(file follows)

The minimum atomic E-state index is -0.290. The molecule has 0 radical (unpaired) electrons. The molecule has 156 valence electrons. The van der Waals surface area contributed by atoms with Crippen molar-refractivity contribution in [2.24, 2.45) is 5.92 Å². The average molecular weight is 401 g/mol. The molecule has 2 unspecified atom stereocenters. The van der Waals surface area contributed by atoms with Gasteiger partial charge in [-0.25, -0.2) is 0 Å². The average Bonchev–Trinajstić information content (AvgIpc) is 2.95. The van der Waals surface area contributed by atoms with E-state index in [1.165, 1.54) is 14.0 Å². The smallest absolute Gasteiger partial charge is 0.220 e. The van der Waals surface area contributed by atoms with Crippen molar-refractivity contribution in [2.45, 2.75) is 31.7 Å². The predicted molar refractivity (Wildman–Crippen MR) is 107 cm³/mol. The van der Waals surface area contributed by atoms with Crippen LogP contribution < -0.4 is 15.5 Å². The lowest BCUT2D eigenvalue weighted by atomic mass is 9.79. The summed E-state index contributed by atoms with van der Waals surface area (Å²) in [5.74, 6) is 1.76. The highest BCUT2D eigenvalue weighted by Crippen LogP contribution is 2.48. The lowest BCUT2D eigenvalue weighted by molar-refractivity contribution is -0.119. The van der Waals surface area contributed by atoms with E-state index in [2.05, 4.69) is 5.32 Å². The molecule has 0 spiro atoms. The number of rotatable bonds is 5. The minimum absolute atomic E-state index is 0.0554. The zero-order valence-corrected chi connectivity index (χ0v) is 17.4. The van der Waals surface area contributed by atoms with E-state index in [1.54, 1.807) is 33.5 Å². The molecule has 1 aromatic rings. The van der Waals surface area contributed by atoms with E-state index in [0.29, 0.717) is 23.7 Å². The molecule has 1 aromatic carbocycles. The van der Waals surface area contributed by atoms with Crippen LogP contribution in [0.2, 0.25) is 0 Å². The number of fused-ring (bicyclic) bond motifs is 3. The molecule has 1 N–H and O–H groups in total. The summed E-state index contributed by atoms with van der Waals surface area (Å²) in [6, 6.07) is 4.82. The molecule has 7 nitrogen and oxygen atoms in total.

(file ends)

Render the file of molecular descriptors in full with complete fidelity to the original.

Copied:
The minimum atomic E-state index is -0.290. The molecule has 0 radical (unpaired) electrons. The molecule has 156 valence electrons. The van der Waals surface area contributed by atoms with Crippen molar-refractivity contribution in [2.24, 2.45) is 5.92 Å². The average molecular weight is 401 g/mol. The molecule has 2 unspecified atom stereocenters. The van der Waals surface area contributed by atoms with Gasteiger partial charge in [-0.25, -0.2) is 0 Å². The average Bonchev–Trinajstić information content (AvgIpc) is 2.95. The van der Waals surface area contributed by atoms with E-state index in [1.165, 1.54) is 14.0 Å². The smallest absolute Gasteiger partial charge is 0.220 e. The van der Waals surface area contributed by atoms with Crippen molar-refractivity contribution in [2.45, 2.75) is 31.7 Å². The predicted molar refractivity (Wildman–Crippen MR) is 107 cm³/mol. The van der Waals surface area contributed by atoms with Crippen LogP contribution < -0.4 is 15.5 Å². The lowest BCUT2D eigenvalue weighted by atomic mass is 9.79. The summed E-state index contributed by atoms with van der Waals surface area (Å²) in [5.74, 6) is 1.76. The highest BCUT2D eigenvalue weighted by Crippen LogP contribution is 2.48. The lowest BCUT2D eigenvalue weighted by molar-refractivity contribution is -0.119. The van der Waals surface area contributed by atoms with E-state index in [2.05, 4.69) is 5.32 Å². The molecule has 0 spiro atoms. The number of rotatable bonds is 5. The minimum absolute atomic E-state index is 0.0554. The zero-order valence-corrected chi connectivity index (χ0v) is 17.4. The van der Waals surface area contributed by atoms with E-state index in [1.54, 1.807) is 33.5 Å². The molecule has 1 aromatic rings. The van der Waals surface area contributed by atoms with E-state index in [0.29, 0.717) is 23.7 Å². The molecule has 1 aromatic carbocycles. The van der Waals surface area contributed by atoms with Crippen LogP contribution in [0.2, 0.25) is 0 Å². The number of fused-ring (bicyclic) bond motifs is 3. The molecule has 1 N–H and O–H groups in total. The summed E-state index contributed by atoms with van der Waals surface area (Å²) in [6, 6.07) is 4.82. The molecule has 7 nitrogen and oxygen atoms in total.